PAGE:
Coincidence, of course. Dylan has not planned this success and can not foresee that the song will grow into the hymn of the civil rights movement, of the Sixties as such, even. But: a calculating cold-blooded strategist could not have figured it out craftier. The melody comes from an old slave song from the nineteenth century, “No More Auction Block”, which Dylan admits easliy, like in the interview with Marc Rowland, in 1978.
In a radio broadcast of National Public Radio, October 2000, comrades from day one, Happy Traum and Bob Cohen (from The New World Singers) recall more details:
One night at Gerde’s Folk City, Dylan heard The New World Singers perform a Civil War era freedom song, one that Bob Cohen still remembers.
“It was very dramatic and a very beautiful song, very expressive. And Dylan heard that and heard other songs we were singing. And some days later, he asked us, he said, `Hey, come downstairs.’ We used to go down to Gerde’s basement, which was—is it all right to say?—full of rats, I don’t know, and other things. And he had his guitar, and it was kind of a thing where when he added a new song, he’d call us downstairs and we’d listen to it. And he had started—and he wrote, (singing) `How many roads must a man walk down before you can call him a man?’ And the germ of that melody of “No More Auction Blocks” certainly was in that.”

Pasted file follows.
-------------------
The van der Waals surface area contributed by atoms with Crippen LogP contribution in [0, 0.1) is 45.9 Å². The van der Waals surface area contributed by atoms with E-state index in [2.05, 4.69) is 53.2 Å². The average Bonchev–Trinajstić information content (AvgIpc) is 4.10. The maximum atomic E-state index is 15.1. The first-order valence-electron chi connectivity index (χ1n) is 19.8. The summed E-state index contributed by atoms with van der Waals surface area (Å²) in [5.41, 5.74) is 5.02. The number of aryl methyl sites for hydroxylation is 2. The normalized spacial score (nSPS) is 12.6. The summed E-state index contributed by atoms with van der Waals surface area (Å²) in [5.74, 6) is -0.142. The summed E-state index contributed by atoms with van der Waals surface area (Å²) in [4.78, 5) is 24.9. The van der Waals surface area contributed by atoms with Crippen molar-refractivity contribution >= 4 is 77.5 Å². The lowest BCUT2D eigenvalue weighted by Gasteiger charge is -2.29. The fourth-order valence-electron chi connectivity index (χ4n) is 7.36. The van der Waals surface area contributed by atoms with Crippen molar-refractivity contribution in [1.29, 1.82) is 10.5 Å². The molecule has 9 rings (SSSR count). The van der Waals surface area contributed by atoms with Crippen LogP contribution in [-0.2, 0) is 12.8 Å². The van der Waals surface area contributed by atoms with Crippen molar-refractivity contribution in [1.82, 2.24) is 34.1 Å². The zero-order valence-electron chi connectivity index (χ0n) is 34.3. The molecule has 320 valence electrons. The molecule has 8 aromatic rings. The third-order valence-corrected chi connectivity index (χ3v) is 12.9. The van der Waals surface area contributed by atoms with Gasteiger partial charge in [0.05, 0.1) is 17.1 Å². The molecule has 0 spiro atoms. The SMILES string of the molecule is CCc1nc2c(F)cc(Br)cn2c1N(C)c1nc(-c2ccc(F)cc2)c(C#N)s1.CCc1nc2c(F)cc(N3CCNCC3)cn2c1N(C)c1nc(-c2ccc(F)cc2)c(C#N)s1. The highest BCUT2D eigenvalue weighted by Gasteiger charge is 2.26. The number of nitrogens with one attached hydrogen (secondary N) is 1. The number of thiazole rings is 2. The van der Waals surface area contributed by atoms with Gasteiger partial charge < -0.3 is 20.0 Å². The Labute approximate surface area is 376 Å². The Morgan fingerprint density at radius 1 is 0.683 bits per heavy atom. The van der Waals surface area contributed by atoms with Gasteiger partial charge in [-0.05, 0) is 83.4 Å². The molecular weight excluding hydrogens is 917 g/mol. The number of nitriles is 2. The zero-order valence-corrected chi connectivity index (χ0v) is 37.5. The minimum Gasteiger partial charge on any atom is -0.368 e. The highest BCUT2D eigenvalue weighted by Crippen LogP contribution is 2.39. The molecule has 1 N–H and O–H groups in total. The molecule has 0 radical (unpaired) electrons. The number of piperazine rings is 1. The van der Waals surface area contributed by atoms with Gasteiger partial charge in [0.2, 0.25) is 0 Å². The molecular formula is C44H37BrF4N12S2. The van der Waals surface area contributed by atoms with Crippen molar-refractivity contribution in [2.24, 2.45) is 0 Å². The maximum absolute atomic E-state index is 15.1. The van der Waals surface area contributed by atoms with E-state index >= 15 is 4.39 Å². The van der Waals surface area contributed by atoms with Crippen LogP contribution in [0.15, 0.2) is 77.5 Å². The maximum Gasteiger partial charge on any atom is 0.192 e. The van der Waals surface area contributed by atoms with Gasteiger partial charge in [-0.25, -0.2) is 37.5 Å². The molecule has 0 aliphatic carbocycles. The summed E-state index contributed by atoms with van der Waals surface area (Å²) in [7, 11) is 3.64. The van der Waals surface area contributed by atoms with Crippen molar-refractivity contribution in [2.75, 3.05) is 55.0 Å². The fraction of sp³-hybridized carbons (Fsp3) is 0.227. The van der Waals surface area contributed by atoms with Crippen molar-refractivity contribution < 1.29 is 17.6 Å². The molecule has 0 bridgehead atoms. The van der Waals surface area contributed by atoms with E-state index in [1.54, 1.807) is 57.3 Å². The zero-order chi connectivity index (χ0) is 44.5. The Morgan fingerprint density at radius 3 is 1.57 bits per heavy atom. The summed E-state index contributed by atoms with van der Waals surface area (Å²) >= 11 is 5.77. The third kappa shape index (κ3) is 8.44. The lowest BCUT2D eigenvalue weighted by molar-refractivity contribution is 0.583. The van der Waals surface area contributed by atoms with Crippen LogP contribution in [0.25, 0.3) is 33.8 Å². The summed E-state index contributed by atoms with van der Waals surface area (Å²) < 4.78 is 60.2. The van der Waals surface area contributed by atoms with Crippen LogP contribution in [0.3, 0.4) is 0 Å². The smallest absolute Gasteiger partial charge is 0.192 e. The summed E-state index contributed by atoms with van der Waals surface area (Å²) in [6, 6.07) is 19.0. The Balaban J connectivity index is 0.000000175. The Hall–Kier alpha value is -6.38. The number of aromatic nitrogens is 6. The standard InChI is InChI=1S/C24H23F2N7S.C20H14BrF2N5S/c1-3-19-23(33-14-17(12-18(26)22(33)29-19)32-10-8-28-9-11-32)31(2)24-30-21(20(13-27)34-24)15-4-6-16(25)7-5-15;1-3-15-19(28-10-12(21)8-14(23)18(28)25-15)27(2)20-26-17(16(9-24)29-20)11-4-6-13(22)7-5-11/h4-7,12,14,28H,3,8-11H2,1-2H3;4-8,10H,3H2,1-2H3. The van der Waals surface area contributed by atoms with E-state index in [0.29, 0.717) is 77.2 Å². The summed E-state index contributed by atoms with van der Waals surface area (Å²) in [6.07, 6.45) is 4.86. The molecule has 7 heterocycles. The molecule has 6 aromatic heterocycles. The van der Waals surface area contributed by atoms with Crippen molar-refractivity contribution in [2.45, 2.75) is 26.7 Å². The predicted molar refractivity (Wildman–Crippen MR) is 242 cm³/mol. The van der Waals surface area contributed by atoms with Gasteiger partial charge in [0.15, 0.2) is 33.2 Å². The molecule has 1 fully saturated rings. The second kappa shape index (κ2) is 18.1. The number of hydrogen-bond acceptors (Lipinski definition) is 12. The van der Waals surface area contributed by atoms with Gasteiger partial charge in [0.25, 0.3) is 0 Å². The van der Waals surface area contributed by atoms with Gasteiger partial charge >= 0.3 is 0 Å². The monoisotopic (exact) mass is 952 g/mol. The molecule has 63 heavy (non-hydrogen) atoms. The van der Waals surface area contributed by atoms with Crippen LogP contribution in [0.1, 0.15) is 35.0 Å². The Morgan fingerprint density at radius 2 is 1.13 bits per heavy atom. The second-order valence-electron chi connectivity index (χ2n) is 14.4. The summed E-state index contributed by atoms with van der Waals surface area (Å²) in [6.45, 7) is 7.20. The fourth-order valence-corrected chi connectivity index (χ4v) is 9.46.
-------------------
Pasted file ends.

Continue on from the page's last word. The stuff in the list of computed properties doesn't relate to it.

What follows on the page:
Success has many fathers, but Bob Cohen’s story is credible. Not only because Dylan himself, unasked, calls that song as a source, but also because he tells in his autobiography Chronicles that he was ‘pretty close’ with The New World Singers at that time.
The unifying quality is evident from the eagerness with which black artists, and not the leasts, put the song on the repertoire. It motivates one of the greatest names, Sam Cooke, to write that other hymn of the civil rights movement, “A Chance Is Gonna Come”, the song that shortly after Cooke’s premature death in December ’64 will reach mythical significance. In his thorough biography Dream Boogie: The Triumph or Sam Cooke (2005), Peter Guralnick reconstructs the influence of “Blowin’ In The Wind” on Sam Cooke: